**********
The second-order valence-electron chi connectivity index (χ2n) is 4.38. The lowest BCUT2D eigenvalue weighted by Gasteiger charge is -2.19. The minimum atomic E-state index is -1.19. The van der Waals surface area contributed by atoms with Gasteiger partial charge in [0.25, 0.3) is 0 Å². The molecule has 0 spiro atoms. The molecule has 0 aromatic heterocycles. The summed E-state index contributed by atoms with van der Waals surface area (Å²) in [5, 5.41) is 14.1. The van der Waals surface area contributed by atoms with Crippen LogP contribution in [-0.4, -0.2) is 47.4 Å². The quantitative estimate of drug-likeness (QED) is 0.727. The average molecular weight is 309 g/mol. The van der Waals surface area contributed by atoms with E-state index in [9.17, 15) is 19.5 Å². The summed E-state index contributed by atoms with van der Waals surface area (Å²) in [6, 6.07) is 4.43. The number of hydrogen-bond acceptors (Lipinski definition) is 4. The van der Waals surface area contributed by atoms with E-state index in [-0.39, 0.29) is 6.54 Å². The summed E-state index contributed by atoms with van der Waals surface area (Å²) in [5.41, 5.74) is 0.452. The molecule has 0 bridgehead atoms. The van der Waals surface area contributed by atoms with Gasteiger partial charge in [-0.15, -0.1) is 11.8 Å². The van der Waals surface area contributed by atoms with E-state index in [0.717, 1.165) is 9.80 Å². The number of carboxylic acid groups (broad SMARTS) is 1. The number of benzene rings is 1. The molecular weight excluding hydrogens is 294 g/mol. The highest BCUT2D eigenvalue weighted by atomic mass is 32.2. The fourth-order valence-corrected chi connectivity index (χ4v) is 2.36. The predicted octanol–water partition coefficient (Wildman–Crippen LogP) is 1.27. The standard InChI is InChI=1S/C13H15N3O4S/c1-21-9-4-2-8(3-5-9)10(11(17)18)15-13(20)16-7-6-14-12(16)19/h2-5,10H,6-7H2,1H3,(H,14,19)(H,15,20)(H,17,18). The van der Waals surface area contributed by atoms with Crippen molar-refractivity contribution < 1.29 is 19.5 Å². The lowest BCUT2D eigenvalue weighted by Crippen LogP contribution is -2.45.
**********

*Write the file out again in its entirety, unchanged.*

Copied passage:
The second-order valence-electron chi connectivity index (χ2n) is 4.38. The lowest BCUT2D eigenvalue weighted by Gasteiger charge is -2.19. The minimum atomic E-state index is -1.19. The van der Waals surface area contributed by atoms with Gasteiger partial charge in [0.25, 0.3) is 0 Å². The molecule has 0 spiro atoms. The molecule has 0 aromatic heterocycles. The summed E-state index contributed by atoms with van der Waals surface area (Å²) in [5, 5.41) is 14.1. The van der Waals surface area contributed by atoms with Crippen LogP contribution in [-0.4, -0.2) is 47.4 Å². The quantitative estimate of drug-likeness (QED) is 0.727. The average molecular weight is 309 g/mol. The van der Waals surface area contributed by atoms with E-state index in [9.17, 15) is 19.5 Å². The summed E-state index contributed by atoms with van der Waals surface area (Å²) in [6, 6.07) is 4.43. The number of hydrogen-bond acceptors (Lipinski definition) is 4. The van der Waals surface area contributed by atoms with E-state index in [-0.39, 0.29) is 6.54 Å². The summed E-state index contributed by atoms with van der Waals surface area (Å²) in [5.41, 5.74) is 0.452. The molecule has 0 bridgehead atoms. The van der Waals surface area contributed by atoms with Gasteiger partial charge in [-0.15, -0.1) is 11.8 Å². The van der Waals surface area contributed by atoms with E-state index in [0.717, 1.165) is 9.80 Å². The number of carboxylic acid groups (broad SMARTS) is 1. The number of benzene rings is 1. The molecular weight excluding hydrogens is 294 g/mol. The highest BCUT2D eigenvalue weighted by atomic mass is 32.2. The fourth-order valence-corrected chi connectivity index (χ4v) is 2.36. The predicted octanol–water partition coefficient (Wildman–Crippen LogP) is 1.27. The standard InChI is InChI=1S/C13H15N3O4S/c1-21-9-4-2-8(3-5-9)10(11(17)18)15-13(20)16-7-6-14-12(16)19/h2-5,10H,6-7H2,1H3,(H,14,19)(H,15,20)(H,17,18). The van der Waals surface area contributed by atoms with Crippen molar-refractivity contribution < 1.29 is 19.5 Å². The lowest BCUT2D eigenvalue weighted by Crippen LogP contribution is -2.45.